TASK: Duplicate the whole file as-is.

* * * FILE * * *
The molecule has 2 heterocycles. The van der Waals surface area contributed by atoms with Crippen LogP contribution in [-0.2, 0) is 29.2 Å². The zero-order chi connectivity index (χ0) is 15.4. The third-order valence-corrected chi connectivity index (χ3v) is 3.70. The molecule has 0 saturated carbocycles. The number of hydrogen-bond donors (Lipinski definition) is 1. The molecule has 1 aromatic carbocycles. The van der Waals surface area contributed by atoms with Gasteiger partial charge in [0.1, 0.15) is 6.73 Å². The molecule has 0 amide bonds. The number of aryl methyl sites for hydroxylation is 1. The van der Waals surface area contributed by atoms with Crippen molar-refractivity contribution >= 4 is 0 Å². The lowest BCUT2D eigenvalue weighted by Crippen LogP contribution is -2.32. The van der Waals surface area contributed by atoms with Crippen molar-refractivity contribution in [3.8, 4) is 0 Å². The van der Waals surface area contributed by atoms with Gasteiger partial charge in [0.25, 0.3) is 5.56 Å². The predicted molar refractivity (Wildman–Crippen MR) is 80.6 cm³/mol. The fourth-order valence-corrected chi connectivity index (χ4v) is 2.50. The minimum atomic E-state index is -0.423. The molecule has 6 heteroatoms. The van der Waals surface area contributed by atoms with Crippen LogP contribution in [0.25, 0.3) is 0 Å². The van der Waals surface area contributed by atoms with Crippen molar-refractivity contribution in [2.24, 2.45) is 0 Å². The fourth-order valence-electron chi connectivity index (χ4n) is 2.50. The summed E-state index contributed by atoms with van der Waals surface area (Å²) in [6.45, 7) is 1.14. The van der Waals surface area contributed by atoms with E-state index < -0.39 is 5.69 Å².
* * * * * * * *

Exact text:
The molecule has 2 heterocycles. The van der Waals surface area contributed by atoms with Crippen LogP contribution in [-0.2, 0) is 29.2 Å². The zero-order chi connectivity index (χ0) is 15.4. The third-order valence-corrected chi connectivity index (χ3v) is 3.70. The molecule has 0 saturated carbocycles. The number of hydrogen-bond donors (Lipinski definition) is 1. The molecule has 1 aromatic carbocycles. The van der Waals surface area contributed by atoms with Gasteiger partial charge in [0.1, 0.15) is 6.73 Å². The molecule has 0 amide bonds. The number of aryl methyl sites for hydroxylation is 1. The van der Waals surface area contributed by atoms with Crippen molar-refractivity contribution >= 4 is 0 Å². The lowest BCUT2D eigenvalue weighted by Crippen LogP contribution is -2.32. The van der Waals surface area contributed by atoms with Crippen molar-refractivity contribution in [3.8, 4) is 0 Å². The van der Waals surface area contributed by atoms with Gasteiger partial charge in [0.25, 0.3) is 5.56 Å². The predicted molar refractivity (Wildman–Crippen MR) is 80.6 cm³/mol. The fourth-order valence-corrected chi connectivity index (χ4v) is 2.50. The minimum atomic E-state index is -0.423. The molecule has 6 heteroatoms. The van der Waals surface area contributed by atoms with Crippen LogP contribution in [0.25, 0.3) is 0 Å². The van der Waals surface area contributed by atoms with Crippen molar-refractivity contribution in [2.24, 2.45) is 0 Å². The fourth-order valence-electron chi connectivity index (χ4n) is 2.50. The summed E-state index contributed by atoms with van der Waals surface area (Å²) in [6.45, 7) is 1.14. The van der Waals surface area contributed by atoms with E-state index < -0.39 is 5.69 Å².